Learning about lean assembly at RWTH Aachen University

24. Jan 2018 item Redaktion

It’s never too early to get practical experience. This is particularly true in lean production – after all, efficiency improvement has to be learnt. 

That’s why the Chair of Production Metrology and Quality Management of the Laboratory for Machine Tools and Production Engineering (WZL) at RWTH Aachen University is now offering a voluntary practical course in lean assembly as part of a series of events entitled “Industrial Assembly Systems”. Students discover first-hand what really matters when planning lean assembly systems, most importantly in terms of dividing up tasks and organising sequences. During a timed exercise, two six-person teams go head-to-head at the five stations of a lean production assembly cell provided by item. Who can faultlessly organise and complete the assembly of our popular FIFO dogs? But that’s not all there is to it. Senior Engineer Guido Hüttemann, who leads the course, says: “Bad decisions and the impact these have on planning are an integral part of the course. Learning from your own decisions is a vital part of practical training.” 

An eye-opening challenge 

The practical lean course is held in the WZL assembly workshop. There’s a real hustle and bustle, with innovative constructions everywhere you look. On entering the shop, you can’t miss our assembly cell on the left, which is arranged in a U shape with the individual stations interlinked by roller conveyors. Each station has small load carriers, into which the students have to place materials, and a whiteboard for displaying illustrations of the parts to be assembled. The actual assembly work is done on an assembly plate which, thanks to the roller conveyors, zooms from station to station so that the relevant assembly stages can be completed one by one.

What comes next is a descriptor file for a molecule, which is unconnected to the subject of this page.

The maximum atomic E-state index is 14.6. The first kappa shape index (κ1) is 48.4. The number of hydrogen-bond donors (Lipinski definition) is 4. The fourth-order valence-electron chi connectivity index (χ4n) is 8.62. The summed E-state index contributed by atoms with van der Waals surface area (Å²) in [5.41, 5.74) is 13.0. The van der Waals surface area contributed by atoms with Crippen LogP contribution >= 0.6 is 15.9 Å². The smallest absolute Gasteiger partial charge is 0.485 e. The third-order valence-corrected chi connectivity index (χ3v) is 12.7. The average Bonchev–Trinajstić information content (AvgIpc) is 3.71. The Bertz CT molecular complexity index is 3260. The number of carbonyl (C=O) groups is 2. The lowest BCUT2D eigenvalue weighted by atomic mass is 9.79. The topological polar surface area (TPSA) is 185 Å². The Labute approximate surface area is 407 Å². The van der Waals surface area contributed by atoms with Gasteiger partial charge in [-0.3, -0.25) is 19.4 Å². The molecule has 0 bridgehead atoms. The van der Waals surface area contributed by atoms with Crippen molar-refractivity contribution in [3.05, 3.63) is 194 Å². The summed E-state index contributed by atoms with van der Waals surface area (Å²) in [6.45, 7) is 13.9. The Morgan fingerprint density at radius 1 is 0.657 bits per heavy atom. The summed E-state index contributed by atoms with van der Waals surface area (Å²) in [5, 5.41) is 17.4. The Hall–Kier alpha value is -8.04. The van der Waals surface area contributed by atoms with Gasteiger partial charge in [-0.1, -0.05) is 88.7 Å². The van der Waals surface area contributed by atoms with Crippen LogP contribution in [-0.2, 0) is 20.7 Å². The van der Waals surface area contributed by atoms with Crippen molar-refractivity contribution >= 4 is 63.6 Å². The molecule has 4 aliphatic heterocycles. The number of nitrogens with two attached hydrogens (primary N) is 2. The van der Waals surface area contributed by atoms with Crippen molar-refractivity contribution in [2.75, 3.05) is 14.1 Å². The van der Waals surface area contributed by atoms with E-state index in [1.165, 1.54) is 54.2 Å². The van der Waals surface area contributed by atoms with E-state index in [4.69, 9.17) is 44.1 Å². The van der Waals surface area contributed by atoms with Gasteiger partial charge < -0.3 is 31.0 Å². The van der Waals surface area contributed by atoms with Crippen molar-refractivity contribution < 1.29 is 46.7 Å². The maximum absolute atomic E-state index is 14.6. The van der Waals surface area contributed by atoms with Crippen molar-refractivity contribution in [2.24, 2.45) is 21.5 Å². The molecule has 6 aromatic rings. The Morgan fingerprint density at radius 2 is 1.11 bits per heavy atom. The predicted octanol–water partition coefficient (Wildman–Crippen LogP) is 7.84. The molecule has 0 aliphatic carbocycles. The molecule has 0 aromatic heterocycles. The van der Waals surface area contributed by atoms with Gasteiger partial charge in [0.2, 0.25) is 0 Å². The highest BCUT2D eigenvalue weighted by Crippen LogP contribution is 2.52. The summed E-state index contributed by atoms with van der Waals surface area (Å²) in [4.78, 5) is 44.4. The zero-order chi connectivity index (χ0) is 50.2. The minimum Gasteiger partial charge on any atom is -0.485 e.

The participants get real hands-on experience in lean assembly. Students are given all the tools and aids they need, of course, such as parts lists and design drawings for the variants of the dog that are to be assembled. Then it all comes down to their aptitude and organisational skills. After getting in some practice by disassembling a completed FIFO dog, the students analyse assembly times, establishing a standardised organisational principle by considering questions such as: Which steps take place at which station and in what cycle time? 

How do transport times between the stations impact assembly? 

Lean assembly and more 

Pre-assembly isn’t permitted – the interns can only get to work once the official starting shot has been fired. After all, there is no preferential treatment in the real world of production. But these realistic conditions are exactly what makes the experience so valuable for the students’ future. For Hüttemann, the entire practical course is a form of exam preparation: “Those who plan and carry out the assembly themselves get a hands-on experience of the difficulties involved. They also get a very clear understanding of lean production and its benefits.”

He and his team are already looking to the future, with plans to host a two-day workshop that will see the assembly cell “updated”. Initially, students will build a modular, semi-automated assembly system and subsequently take over the assembly planning for a specific project. The final stage will involve packaging the FIFO dog, supported by an industrial robot with corresponding controls and the evaluation of images from a 3D camera. What is also of particular interest for students is the integration of a web application for use in assembly planning, – a good example of how lean production and Industry 4.0 complement each other perfectly. 

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